BRIDGEPORT, Conn. -- A controversial application by O&G Industries to move its cement and asphalt recycling operations to the banks of Cedar Creek on Howard Avenue has been pulled from the Bridgeport Planning and Zoning meeting on Feb. 27.
This is the latest in a series of delays by O&G, the largest private construction company in Connecticut. Residents who have been opposing the application for nearly a year had planned to meet next week to finalize its presentation to Planning & Zoning Commissioners. The group will reschedule its meeting for March.
O&G hopes to relocate its crushing operation at 1225 Seaview Avenue in the East End to 92/152 Howard Ave., a site zoned for light industry. East End residents have long complained that the current operations create noise and a fine silica dust that adds greatly to air pollution in the area.
A group has organized through Facebook , “NO to O&G,” to fight the application. Joseph Provey, a South End resident, has led the organization’s push back against O&G.
“Our reasons are two-fold, health and best land use,’’ Provey said. “We don’t believe it makes sense to add yet one more polluting facility to an area with the highest asthma rates in the city that has the second-highest rates in the state. In addition, this coastal site of 5.7 acres deserves a use that would better serve the community and produce more jobs and property taxes.”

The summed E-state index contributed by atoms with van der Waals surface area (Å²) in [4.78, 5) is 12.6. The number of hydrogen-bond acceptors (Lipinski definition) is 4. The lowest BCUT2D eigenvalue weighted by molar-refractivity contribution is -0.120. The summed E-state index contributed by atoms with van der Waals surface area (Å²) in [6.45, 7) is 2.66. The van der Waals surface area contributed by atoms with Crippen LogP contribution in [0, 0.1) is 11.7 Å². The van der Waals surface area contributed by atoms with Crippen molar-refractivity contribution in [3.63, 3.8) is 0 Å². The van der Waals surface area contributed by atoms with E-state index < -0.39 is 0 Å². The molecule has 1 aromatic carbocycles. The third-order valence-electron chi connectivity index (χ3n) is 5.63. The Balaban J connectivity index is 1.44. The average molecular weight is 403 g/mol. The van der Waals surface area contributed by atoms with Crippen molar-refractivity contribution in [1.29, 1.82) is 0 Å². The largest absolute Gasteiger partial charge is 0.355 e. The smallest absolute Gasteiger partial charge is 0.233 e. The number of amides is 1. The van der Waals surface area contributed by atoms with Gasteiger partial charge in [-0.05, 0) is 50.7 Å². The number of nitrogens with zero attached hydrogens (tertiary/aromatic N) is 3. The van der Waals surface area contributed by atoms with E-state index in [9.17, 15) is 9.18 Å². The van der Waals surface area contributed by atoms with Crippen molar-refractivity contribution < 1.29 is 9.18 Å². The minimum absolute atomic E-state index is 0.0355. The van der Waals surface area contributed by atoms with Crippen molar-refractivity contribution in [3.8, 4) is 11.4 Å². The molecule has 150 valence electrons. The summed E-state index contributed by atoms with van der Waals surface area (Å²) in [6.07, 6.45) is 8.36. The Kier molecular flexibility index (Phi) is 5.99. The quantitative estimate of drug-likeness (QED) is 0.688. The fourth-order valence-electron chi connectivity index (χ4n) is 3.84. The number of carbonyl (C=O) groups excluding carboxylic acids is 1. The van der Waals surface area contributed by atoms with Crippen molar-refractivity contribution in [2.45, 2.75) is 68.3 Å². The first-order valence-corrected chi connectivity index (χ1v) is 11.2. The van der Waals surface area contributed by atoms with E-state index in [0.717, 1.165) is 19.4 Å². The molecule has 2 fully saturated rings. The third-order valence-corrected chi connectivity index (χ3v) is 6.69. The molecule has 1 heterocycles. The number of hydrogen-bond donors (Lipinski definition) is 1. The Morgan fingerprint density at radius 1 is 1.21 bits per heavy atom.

Provey said the new facility would employ three people and only generate between 50 and 60k. “We cannot continue to give away our scarce land resources and get little in return,’’ he said. Provey also said that the group stands in solidarity with the East End’s desire to rid its community of the O&G eyesore and health hazard.
O&G has submitted the bulk of its application but pulled it earlier this week. O&G presented its original plans last August.
The “NO to O&G” formed last spring and has created an online petition to urge the Planning and Zoning Commission to reject the application. Click here to read the petition.
Win or lose, the group wants to have a voice in future zoning decisions, Prove said. “We will continue to oppose with whatever means at our disposal,’’ Provey said. “In addition, the group will continue to engage O&G and other polluters in the city in an effort to reduce pollution wherever possible.”
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